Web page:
I am standing at a bus stop, it’s raining and it’s cold, but I can’t stop grinning, which confuses the 50 or so little old Chinese ladies standing with me. I just can’t stop thinking about the route we climbed 2 days ago.
Five pitches (24; 30; 28; 27; 30) of some of the wildest, hardest, most exhilarating climbing I have done. Rewind…..
Things were not looking to be in our favor. I woke up at 4am and it was storming outside, I gave up on trying to sleep as I knew that at 6am the fireworks would begin. Literally.
Every morning the neighbors light about 100 firecrackers as part of a funeral ceremony that is taking place in town. The coffin is being held in the grocery store next to our guesthouse. The problem with the weather is that in order to access the crag you need to go by boat and if the river rises too high the boatmen refuse to do the crossing.
My friend Ryan and I decided to try this multi pitch we had heard about, we were told it goes at about grade 22 and heads through the roof of the big arch, seemed a bit easy given the size of the arch, but we were going to try anyway.
Eventually we convince a boatman to take us, but this took time due to the swollen river so our early start was moved to a 12pm start. The one good thing is that nobody else has made it across the river, we have the entire mountain to ourselves, a very rare thing.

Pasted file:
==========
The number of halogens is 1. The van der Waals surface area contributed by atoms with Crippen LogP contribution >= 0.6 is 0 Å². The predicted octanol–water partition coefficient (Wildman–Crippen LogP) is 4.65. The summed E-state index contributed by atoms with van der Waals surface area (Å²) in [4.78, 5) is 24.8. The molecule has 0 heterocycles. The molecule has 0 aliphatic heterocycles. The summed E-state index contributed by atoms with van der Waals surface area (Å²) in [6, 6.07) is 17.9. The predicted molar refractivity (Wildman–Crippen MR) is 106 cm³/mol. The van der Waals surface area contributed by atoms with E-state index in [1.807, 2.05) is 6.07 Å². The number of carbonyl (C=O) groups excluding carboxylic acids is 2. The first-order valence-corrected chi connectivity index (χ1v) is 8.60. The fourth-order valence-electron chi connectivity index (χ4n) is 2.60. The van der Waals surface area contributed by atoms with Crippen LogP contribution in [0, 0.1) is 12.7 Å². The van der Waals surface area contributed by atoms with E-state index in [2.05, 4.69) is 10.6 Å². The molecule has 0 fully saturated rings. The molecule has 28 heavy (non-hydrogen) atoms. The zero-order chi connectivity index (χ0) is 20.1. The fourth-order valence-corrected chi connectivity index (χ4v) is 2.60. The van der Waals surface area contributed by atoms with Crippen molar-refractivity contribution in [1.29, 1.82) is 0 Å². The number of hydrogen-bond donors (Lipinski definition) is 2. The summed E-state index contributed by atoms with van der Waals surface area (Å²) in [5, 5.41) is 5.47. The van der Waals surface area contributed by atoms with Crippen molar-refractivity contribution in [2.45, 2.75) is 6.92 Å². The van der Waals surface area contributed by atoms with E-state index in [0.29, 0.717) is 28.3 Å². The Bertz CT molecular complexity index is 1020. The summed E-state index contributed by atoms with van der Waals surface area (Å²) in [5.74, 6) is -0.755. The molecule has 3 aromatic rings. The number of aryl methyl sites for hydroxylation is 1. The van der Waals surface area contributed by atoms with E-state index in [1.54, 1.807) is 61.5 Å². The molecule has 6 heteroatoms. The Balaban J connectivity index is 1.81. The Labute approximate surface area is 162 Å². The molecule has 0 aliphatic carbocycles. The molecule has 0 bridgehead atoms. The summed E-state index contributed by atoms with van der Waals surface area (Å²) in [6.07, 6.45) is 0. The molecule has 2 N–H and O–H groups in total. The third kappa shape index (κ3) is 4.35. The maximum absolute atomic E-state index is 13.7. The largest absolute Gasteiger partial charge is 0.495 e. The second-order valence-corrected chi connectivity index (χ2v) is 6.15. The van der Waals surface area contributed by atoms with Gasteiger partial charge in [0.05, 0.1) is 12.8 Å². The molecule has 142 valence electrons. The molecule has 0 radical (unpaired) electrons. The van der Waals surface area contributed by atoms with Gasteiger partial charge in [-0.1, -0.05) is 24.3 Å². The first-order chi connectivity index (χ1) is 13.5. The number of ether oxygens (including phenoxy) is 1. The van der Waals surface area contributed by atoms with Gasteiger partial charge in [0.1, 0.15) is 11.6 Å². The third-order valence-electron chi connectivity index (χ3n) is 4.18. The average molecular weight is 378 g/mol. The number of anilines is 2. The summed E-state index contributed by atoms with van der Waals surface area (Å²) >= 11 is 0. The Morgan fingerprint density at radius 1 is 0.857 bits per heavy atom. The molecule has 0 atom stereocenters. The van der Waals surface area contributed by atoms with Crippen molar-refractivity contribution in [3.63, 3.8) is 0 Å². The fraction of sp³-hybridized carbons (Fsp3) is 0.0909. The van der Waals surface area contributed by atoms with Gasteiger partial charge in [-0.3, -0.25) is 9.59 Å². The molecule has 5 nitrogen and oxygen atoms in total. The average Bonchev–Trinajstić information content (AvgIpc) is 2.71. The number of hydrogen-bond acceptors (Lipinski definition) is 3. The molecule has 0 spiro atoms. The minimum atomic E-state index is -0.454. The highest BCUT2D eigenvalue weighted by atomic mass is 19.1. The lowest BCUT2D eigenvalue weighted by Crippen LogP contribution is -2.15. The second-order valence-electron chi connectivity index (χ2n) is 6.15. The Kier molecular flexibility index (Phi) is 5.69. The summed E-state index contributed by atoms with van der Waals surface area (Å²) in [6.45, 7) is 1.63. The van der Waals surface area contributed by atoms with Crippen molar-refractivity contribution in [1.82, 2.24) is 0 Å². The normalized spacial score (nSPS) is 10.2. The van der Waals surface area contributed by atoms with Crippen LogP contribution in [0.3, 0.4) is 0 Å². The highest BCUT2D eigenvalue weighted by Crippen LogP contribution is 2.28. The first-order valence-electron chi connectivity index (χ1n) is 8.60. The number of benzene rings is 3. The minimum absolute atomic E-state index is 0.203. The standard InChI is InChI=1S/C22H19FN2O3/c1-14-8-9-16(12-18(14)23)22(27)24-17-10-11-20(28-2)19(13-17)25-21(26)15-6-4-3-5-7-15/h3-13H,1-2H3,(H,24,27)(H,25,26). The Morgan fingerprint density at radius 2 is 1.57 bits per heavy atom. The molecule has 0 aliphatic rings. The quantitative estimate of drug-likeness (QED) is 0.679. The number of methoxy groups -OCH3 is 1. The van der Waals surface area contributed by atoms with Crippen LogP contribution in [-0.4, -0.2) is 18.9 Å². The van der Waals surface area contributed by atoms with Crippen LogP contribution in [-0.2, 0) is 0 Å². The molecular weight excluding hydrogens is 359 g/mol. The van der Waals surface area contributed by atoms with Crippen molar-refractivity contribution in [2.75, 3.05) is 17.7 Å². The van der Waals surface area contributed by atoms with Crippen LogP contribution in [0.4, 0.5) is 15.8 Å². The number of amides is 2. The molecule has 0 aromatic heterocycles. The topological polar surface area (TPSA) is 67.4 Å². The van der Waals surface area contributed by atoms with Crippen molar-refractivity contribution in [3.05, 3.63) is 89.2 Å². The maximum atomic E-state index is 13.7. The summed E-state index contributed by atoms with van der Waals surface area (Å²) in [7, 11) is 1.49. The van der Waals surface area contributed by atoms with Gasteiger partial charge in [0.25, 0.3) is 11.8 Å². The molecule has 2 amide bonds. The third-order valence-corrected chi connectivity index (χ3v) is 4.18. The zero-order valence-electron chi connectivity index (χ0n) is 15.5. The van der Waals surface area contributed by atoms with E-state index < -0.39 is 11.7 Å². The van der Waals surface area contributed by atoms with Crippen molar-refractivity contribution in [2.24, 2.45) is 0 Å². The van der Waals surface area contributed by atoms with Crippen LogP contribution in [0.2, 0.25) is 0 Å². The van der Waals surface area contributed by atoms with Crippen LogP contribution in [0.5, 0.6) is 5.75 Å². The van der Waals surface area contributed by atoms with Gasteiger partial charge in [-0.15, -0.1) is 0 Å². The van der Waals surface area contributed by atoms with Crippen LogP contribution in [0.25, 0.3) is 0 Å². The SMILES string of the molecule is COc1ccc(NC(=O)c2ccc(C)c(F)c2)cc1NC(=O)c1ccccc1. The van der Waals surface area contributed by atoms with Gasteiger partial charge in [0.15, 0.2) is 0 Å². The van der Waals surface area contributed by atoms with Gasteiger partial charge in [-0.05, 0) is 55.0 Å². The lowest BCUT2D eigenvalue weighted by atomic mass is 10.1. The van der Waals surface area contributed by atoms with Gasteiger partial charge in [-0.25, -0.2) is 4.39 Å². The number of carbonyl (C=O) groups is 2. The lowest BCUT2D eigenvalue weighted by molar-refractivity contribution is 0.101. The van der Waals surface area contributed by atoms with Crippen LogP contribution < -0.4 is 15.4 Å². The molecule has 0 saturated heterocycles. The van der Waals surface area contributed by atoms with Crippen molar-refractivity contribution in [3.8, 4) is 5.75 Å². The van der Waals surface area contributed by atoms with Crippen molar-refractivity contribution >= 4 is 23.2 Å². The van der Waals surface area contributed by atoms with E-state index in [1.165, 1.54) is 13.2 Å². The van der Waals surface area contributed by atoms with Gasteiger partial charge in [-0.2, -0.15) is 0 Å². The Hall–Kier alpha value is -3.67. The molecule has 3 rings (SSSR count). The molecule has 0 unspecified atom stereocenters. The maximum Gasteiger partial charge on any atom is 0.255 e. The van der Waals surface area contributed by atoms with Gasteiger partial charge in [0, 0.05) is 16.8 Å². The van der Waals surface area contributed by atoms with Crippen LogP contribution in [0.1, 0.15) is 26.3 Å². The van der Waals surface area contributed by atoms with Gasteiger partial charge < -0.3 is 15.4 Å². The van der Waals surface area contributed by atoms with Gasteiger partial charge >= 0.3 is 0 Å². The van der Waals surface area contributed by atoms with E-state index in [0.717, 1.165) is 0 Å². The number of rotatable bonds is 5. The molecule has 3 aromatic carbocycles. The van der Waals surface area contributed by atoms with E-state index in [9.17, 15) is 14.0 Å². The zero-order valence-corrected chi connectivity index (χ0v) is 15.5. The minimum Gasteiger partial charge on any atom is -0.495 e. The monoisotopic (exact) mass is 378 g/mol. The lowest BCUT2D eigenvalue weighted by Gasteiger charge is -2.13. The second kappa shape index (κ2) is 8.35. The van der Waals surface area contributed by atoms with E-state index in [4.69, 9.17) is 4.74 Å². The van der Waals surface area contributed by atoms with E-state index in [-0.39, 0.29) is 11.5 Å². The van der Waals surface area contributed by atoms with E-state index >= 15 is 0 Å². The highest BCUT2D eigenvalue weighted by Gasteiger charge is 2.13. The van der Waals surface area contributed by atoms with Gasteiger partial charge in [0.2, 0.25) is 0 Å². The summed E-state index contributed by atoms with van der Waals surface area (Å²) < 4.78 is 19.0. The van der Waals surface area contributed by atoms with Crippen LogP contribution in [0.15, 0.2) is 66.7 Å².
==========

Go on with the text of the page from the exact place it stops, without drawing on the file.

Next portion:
We start to focus on the climb, sort our gear, discuss who gets what pitches (though we have no idea what is in store for us). We then realize we have almost no food with us and limited water. Great planning.
We set off regardless, as this shouldn’t take long. After pitch 1 we realize that the grade we were given is not so accurate, it went at about 24. I led this pitch, which is really cool climbing, after a technical start you end up laying back on a crack for about 25m, nothing too challenging, just fun.
Pitch 2 is the wake up call. This is also my pitch. Well, our illusions of soft grades are out the window. This is a 40m long pitch going at grade 30. But it is also some of the best climbing around. You start off on a crimpy section and move into some small tufas, a traverse to the left brings you to a blank section that requires a decent dyno onto a small horn which is soon followed by another dyno onto a crumbly tufa, a quick match with the left hand and you are solid once again.
The exposure is great as the world cuts away beneath you when you dyno, we have now entered the steep stuff. The rest of the pitch is a series of sustained climbing with at least 4 crux sections, each a different style (thin crimps, powerful tufa moves, technical traverses), each great climbing. I am super stoked to clip the anchors (needless to say, I didn’t red point this pitch). Ryan follows, swears a lot, grunts a bit and makes it up to the stance.